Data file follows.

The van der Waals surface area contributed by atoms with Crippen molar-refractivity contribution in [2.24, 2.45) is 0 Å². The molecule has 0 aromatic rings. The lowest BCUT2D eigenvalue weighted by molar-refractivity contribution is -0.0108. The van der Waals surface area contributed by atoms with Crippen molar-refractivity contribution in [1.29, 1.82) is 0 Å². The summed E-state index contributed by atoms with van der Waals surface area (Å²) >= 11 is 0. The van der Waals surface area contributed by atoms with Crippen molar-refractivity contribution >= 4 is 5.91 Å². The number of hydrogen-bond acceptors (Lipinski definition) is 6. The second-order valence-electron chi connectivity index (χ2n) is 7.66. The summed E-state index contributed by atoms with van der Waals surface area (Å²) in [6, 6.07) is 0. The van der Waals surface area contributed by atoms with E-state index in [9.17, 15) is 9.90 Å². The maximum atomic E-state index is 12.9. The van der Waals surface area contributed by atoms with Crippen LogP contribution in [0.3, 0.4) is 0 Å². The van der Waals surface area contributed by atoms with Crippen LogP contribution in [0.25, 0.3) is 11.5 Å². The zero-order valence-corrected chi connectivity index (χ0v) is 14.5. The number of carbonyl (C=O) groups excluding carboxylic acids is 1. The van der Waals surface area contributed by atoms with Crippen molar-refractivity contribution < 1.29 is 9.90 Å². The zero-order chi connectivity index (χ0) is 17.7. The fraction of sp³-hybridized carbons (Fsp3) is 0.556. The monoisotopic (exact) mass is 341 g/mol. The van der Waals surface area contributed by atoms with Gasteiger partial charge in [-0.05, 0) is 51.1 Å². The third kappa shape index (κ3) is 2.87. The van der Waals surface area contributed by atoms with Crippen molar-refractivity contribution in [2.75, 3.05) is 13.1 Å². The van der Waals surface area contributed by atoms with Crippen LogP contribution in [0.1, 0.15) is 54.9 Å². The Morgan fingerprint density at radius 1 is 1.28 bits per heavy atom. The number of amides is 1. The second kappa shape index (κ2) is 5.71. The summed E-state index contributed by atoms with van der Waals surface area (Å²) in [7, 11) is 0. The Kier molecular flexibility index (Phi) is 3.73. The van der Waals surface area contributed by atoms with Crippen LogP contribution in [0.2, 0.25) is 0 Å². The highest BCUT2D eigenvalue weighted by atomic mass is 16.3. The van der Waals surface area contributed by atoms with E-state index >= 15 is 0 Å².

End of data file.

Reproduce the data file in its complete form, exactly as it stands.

The van der Waals surface area contributed by atoms with Crippen molar-refractivity contribution in [2.24, 2.45) is 0 Å². The molecule has 0 aromatic rings. The lowest BCUT2D eigenvalue weighted by molar-refractivity contribution is -0.0108. The van der Waals surface area contributed by atoms with Crippen molar-refractivity contribution in [1.29, 1.82) is 0 Å². The summed E-state index contributed by atoms with van der Waals surface area (Å²) >= 11 is 0. The van der Waals surface area contributed by atoms with Crippen molar-refractivity contribution >= 4 is 5.91 Å². The number of hydrogen-bond acceptors (Lipinski definition) is 6. The second-order valence-electron chi connectivity index (χ2n) is 7.66. The summed E-state index contributed by atoms with van der Waals surface area (Å²) in [6, 6.07) is 0. The van der Waals surface area contributed by atoms with E-state index in [9.17, 15) is 9.90 Å². The maximum atomic E-state index is 12.9. The van der Waals surface area contributed by atoms with Crippen LogP contribution in [0.3, 0.4) is 0 Å². The van der Waals surface area contributed by atoms with Crippen LogP contribution in [0.25, 0.3) is 11.5 Å². The zero-order valence-corrected chi connectivity index (χ0v) is 14.5. The number of carbonyl (C=O) groups excluding carboxylic acids is 1. The van der Waals surface area contributed by atoms with Crippen molar-refractivity contribution < 1.29 is 9.90 Å². The zero-order chi connectivity index (χ0) is 17.7. The fraction of sp³-hybridized carbons (Fsp3) is 0.556. The monoisotopic (exact) mass is 341 g/mol. The van der Waals surface area contributed by atoms with Gasteiger partial charge in [-0.05, 0) is 51.1 Å². The third kappa shape index (κ3) is 2.87. The van der Waals surface area contributed by atoms with Crippen molar-refractivity contribution in [2.75, 3.05) is 13.1 Å². The van der Waals surface area contributed by atoms with Crippen LogP contribution in [0.1, 0.15) is 54.9 Å². The Morgan fingerprint density at radius 1 is 1.28 bits per heavy atom. The number of amides is 1. The second kappa shape index (κ2) is 5.71. The summed E-state index contributed by atoms with van der Waals surface area (Å²) in [7, 11) is 0. The Kier molecular flexibility index (Phi) is 3.73. The van der Waals surface area contributed by atoms with Crippen LogP contribution in [0.2, 0.25) is 0 Å². The highest BCUT2D eigenvalue weighted by atomic mass is 16.3. The van der Waals surface area contributed by atoms with E-state index >= 15 is 0 Å².